A sweep of the two most prestigious postseason awards in the 3A East region has thrust the Payson High School football program into the spotlight of prep sports.
In a voting of East region head coaches held at Hondah Resort near Pinetop-Lakeside, Jerry Rhoades was named the "Coach of the Year" and Luke Apfel selected "Player of the Year."
Earning the honors is a huge accomplishment for both Rhoades and Apfel in that PHS -- often considered a step-child when conference and region alignments are assigned -- had just returned to the tight-knit 3A East after a two-year stint in the 4A Grand Canyon region.
At the onset of the year, few expected the Longhorns to become an instant title contender in one of the most competitive football regions in the state.
Almost no one expected PHS to step over longtime East powers Blue Ridge, Snowflake and Show Low to produce both the coach and player of the year.
Rhoades led the Longhorns to a 7-4 record, a share of the East region title with Blue Ridge and Round Valley and a berth in the state tournament.
The highlights of the regular season might have been the Horns' pulsating 17-14 homecoming win over Fountain Hills and a 14-7 win at Snowflake.
In the Sept. 30 homecoming victory, Nate Doyle toed a 24-yard field goal with 23 seconds remaining to nail down the victory.
The Horns 14-7 triumph at Snowflake a week earlier represented the first time in the history of the PHS football program that the Longhorns whipped the Lobos on their home turf.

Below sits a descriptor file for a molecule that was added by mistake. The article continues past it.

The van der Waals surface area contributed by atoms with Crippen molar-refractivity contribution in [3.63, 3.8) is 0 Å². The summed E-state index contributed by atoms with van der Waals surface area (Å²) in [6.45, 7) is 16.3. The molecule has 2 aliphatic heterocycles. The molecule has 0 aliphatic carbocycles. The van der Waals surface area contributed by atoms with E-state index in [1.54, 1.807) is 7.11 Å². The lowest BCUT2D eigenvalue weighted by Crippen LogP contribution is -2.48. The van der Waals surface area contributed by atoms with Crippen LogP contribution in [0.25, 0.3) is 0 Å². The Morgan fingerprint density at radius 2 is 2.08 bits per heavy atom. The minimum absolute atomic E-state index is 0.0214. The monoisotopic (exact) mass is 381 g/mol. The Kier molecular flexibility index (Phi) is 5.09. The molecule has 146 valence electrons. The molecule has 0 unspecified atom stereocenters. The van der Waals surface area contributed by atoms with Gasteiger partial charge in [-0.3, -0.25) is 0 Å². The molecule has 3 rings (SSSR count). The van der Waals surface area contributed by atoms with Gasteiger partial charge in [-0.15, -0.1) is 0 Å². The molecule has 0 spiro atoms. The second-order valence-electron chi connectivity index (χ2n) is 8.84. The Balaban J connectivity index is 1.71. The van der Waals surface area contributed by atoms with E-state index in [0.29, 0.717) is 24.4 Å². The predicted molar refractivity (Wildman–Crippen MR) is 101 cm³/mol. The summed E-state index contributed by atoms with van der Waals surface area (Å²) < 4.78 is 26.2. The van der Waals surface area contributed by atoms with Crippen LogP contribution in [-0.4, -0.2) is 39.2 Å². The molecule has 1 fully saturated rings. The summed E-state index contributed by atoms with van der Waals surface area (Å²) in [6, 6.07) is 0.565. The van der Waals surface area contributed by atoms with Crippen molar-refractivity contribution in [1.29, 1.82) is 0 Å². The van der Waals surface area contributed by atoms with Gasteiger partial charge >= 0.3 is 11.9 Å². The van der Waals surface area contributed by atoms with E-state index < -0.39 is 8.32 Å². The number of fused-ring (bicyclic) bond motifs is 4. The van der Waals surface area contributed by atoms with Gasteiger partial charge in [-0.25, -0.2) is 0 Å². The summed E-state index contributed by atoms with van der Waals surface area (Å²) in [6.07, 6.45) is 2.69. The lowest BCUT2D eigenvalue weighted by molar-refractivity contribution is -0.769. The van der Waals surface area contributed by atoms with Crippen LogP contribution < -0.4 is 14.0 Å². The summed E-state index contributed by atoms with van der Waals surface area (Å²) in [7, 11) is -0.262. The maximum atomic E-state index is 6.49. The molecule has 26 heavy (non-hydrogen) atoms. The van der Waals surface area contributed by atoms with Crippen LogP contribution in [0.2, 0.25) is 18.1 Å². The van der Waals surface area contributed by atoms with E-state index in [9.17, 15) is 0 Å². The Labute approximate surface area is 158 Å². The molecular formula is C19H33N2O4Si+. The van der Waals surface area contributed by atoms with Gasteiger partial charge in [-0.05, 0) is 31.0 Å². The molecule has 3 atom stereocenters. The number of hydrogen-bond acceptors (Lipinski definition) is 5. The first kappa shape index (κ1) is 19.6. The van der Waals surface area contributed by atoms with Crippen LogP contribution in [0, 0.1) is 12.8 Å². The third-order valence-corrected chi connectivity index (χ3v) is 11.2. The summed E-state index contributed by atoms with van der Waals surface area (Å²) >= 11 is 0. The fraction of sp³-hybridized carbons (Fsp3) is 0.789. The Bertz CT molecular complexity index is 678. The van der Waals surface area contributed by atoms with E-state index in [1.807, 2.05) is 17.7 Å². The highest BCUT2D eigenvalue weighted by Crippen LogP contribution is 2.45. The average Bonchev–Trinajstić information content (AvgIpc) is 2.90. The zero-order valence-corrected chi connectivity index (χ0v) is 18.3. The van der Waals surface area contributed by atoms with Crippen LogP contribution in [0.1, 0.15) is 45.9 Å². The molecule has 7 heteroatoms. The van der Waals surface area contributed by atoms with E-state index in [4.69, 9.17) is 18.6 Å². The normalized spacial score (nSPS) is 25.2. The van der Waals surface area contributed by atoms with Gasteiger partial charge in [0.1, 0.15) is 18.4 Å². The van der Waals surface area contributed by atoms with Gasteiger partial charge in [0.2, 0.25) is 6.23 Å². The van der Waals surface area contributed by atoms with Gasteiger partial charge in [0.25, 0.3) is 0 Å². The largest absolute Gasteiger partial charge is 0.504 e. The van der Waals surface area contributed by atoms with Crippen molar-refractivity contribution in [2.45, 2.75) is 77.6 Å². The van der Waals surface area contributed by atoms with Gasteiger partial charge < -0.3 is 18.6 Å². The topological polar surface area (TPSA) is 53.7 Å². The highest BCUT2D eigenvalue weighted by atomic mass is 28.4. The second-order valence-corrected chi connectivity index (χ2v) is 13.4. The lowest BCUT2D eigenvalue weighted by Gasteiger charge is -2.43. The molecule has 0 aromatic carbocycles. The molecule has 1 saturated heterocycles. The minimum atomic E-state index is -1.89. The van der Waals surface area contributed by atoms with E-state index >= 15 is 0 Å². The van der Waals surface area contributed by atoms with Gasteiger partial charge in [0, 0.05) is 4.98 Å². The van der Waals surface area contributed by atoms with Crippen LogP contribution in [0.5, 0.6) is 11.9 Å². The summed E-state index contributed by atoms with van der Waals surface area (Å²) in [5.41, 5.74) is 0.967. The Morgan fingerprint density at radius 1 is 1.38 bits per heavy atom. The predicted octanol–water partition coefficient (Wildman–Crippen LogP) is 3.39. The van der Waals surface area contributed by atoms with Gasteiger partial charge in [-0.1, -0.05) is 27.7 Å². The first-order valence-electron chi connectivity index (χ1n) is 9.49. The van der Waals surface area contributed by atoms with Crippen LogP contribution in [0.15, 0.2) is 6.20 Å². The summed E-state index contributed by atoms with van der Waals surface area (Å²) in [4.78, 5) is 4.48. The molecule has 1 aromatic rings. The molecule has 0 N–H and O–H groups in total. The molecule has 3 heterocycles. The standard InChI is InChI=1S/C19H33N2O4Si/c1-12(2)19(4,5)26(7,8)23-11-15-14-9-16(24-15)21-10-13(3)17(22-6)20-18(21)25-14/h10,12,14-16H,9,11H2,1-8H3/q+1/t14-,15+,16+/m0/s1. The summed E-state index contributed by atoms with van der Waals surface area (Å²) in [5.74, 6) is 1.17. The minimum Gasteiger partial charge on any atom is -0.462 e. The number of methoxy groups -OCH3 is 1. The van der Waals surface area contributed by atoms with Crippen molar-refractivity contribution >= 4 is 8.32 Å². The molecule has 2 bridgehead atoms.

It was also just the Horn varsity team's second-ever win over Snowflake.
Payson's season came to a screeching halt in the first round of the state tournament with a gut-wrenching 15-14 loss to Safford.
For Apfel, the POY award marks the culmination of a banner season in which he staked his claim to being Payson High School's best-ever running back.
When old-timers gather, it is usually only Tom Fruth who is mentioned in the same breath with Apfel.
Fruth led the Longhorns to the 1981 state championship and later had his jersey number (11) officially retired.
The fact Apfel was able to rush for 2,068 yards when the Longhorns had absolutely no passing attack to take the pressure off him is a testament to his ability. The Horns threw for just 218 yards the entire season.
"We were pretty one-dimensional, Luke had a target on him week in and week out," Rhoades said. "Everyone wanted to stop him, but no one did."
Apfel -- relying on a dashing, twisting elusive style of running -- finished as the third leading rusher in Arizona. The top ground gainer, a North Canyon running back, piled up 2,250 yards, but had 14 games to accomplish it.
A pair of Apfel's finest performances were turned in during the homecoming win over Fountain Hills and in a crucial late season showdown against Round Valley.
In leading the Horns to the homecoming triumph, he rushed for 300 yards and scored both PHS touchdowns.
Just weeks later, he piled up a school record 384 yards in the Horns 35-3 upset of Round Valley.
"I think that was my best game. It was fun out there," he said.
Most impressive about Apfel's winning of the POY is the hands-down manner in which he captured it.
Usually, the battle for POY honors turns into a skirmish among voting coaches, each of whom believes his athlete is most deserving.
In this year's voting, there was no discussion about who the recipient should be.
"They put his name up and that was about it, no controversy at all," Rhoades said.
In addition to being named coach and player of the year, Rhoades and Apfel will appear in the Arizona Coaches Association 1A-3A North vs. South All-Star game June 16 at Surprise Stadium.
Apfel will be a member of the North team and Rhoades will help coach the stars along with Winslow's Adam Larsen.
PHS linebacker Cash Armstrong will join the two on the North team.
The trio was selected to the all-star team in a voting of ACA members Dec. 4 at Mesa Dobson High School.